The push for people to better prepare for death also collides with a growing anti-aging movement that encompasses everyone from biotech entrepreneurs developing drugs to boost longevity, to Silicon Valley technology gurus seeking to make death optional.
“I see a group of people who are trying to cheat the Grim Reaper,” said MIT professor Lenny Guarente, 65, chief scientist at Elysium Health, a startup working to identify naturally occurring compounds — such as an antioxidant found in blueberries — that will help people live longer. “My own principal goal is to keep people healthy for as long as possible to forestall disease and decline.”
When it comes to end-of-life planning software, Guarente said, “I haven’t explored the technology yet. I’ve been in extremely good health until very recently when I had a stupid skiing accident. . . . But I can wait a while. When you’re in the pink, you feel like there’s plenty of time later to think about the latest and greatest in end-of-life planning.”
Cake’s other cofounder, palliative care doctor Mark Zhang, isn’t surprised by the reluctance. His aim is to have the company’s product there for people when they are ready to use it. Zhang, 34, met Chen, a 36-year-old engineer, at the MIT Hacking Medicine conference in 2015. Together, they hatched the idea for Cake, which was the winning project in the conference’s “Grand Hack” competition.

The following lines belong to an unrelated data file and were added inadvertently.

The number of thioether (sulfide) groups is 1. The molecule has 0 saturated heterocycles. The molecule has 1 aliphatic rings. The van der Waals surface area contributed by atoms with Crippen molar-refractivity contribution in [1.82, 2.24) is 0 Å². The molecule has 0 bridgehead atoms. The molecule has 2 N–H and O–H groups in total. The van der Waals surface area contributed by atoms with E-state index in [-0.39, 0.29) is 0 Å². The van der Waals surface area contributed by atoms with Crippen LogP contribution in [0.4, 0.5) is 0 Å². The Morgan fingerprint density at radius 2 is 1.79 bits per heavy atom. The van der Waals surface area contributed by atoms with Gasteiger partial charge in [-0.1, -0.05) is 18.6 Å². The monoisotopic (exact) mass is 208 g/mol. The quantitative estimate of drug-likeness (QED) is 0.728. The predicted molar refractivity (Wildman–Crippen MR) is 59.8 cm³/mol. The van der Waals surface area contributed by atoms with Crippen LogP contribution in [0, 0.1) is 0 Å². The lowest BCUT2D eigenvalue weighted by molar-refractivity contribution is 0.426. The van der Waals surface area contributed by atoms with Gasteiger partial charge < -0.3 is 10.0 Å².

Zhang takes a decidedly soft-sell approach to organizing for death. “We want to lower the barrier and make a hard subject easier to approach,” he said. “There are people who are going to say this is not for me. But we want to be the place you’re thinking about when you’re approaching these issues.”
Though they are both young, Cake’s founders have already picked their funeral playlists. On the company’s website, Chen’s includes Queen’s “Bohemian Rhapsody” and “Islands in the Stream” by Dolly Parton and Kenny Rogers, while Zhang prefers “Blast Off!” by Weezer.
Signing up to use Cake is free. The company makes its money from partners, such as Massachusetts General Hospital, Harvard Pilgrim Health Care, and Blue Cross Blue Shield of Massachusetts, which typically haven’t offered such planning services. The companies license customized versions of Cake’s software for use on their own websites, making it available to patients and members.
Some boomers aren’t shying away from death planning. Peggy Li, a 63-year-old computer scientist from Arcadia, Calif., is an early adopter of Cake. Li said she signed up partly because she has seen death and dying up close. She has already lost her parents and father-in-law, and cares for her mother-in-law, who has Alzheimer’s. “We have friends who have died due to accidents or illness,” she said. “As Chinese, there’s a taboo about talking about death. But everybody dies.”